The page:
The song goes “Summer lovin’ had me a blast” but comes after bowling in the arcade and drinking lemonade? What about the arguing, the making up, the pining, the seeing your ex at your favorite bar. Summer Night tries to answer these questions all in the course of a single night with a giant cast.
Its’s a coming of age comedy of sorts, following a large group of friends over the course of an evening in a small college town. Together the group deals with unplanned pregnancy, will-they- won’t-they-romance, ex-girlfriends, letting go and all the other painful joys young adulthood has to offer.
Most of the cast you will know from some other thing. Lana Condor (X-Men: Apocalypse and last summer’s surprise hit To All The Boys I’ve Loved Before), Nickelodeon alum Victoria Justice, Boyhood’s Ellar Coltrane, and Shameless’ Justin Chatwin are probably the film’s most recognizable and experienced actors. However, their rising star power is not enough to save it from writer Jordan Joliff’s stale dialogue and actor-turned-director Joseph Cross (season 1 of Big Little Lies). Visually it’s fine, but nothing really happens and the actors could have benefited from better direction.
Even so, the film’s main problem is indicated within its tagline. “Thirteen friends. One night to get it right.” First of all, I hate to slip into a Jerry Seinfeld impression, but 13 friends? 13? I don’t have 13 friends, let alone know 13 people. That’s too many friends. That’s too many people to get to know and care about within a 90-minute time span. And because of the sheer number of leads in the film, many of the characters are overused archetypes, especially the female ones. Their motivations don’t make sense, they don’t seem to talk like real women, and they are mainly there to serve the plotlines of their male counterparts. One male character is upset most of the movie because a girl, who he flirted with before but never locked it down with, lost her virginity to someone else. He mopes around most of the film and is straight-up rude to her, epitomizing male entitlement. After one of the young women finds out she’s pregnant early on in the film and her partner has a wishy-washy response, the film paints her as the hormonal angry girlfriend. Instead of standing by that choice, the character then contradicts herself. I apologize for referring to one of the leads as “a female character,” but as I pointed out there are so many characters, that I never got most of their names while watching.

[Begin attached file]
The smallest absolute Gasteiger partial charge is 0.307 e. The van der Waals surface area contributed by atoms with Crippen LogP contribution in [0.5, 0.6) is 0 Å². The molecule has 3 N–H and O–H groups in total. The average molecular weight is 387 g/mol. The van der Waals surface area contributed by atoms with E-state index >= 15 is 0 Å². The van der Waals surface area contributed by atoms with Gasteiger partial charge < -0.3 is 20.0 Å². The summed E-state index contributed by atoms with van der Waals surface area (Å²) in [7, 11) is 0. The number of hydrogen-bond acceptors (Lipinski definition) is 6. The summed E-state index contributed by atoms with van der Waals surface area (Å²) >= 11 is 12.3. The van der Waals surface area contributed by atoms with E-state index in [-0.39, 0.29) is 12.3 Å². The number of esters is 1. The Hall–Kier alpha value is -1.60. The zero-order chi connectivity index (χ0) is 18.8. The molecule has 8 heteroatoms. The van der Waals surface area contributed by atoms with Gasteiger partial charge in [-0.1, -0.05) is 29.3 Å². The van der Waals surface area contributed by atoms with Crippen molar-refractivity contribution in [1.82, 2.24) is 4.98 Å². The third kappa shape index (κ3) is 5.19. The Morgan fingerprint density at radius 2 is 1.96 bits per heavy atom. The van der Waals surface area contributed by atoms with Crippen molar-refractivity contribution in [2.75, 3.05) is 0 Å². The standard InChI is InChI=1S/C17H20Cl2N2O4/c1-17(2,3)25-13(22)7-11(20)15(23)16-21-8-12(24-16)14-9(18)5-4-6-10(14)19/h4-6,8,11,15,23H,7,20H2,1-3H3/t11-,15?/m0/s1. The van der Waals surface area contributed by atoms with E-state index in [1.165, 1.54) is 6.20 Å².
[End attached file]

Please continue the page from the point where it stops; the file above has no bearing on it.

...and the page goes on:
There’s a way to do an ensemble romantic comedy that is enjoyable. Love Actually is a great example of that. Sure it’s schmaltzy at times, but there are some genuinely funny moments in that film that get people excited and in the spirit of Christmas. This film could have done that. It could have been funny and relatable and sparked nostalgia for your first summer romance, scary yet enticing and very hot. Instead, you are better off enjoying your Summer night doing anything else.
Rating: 1 out of 5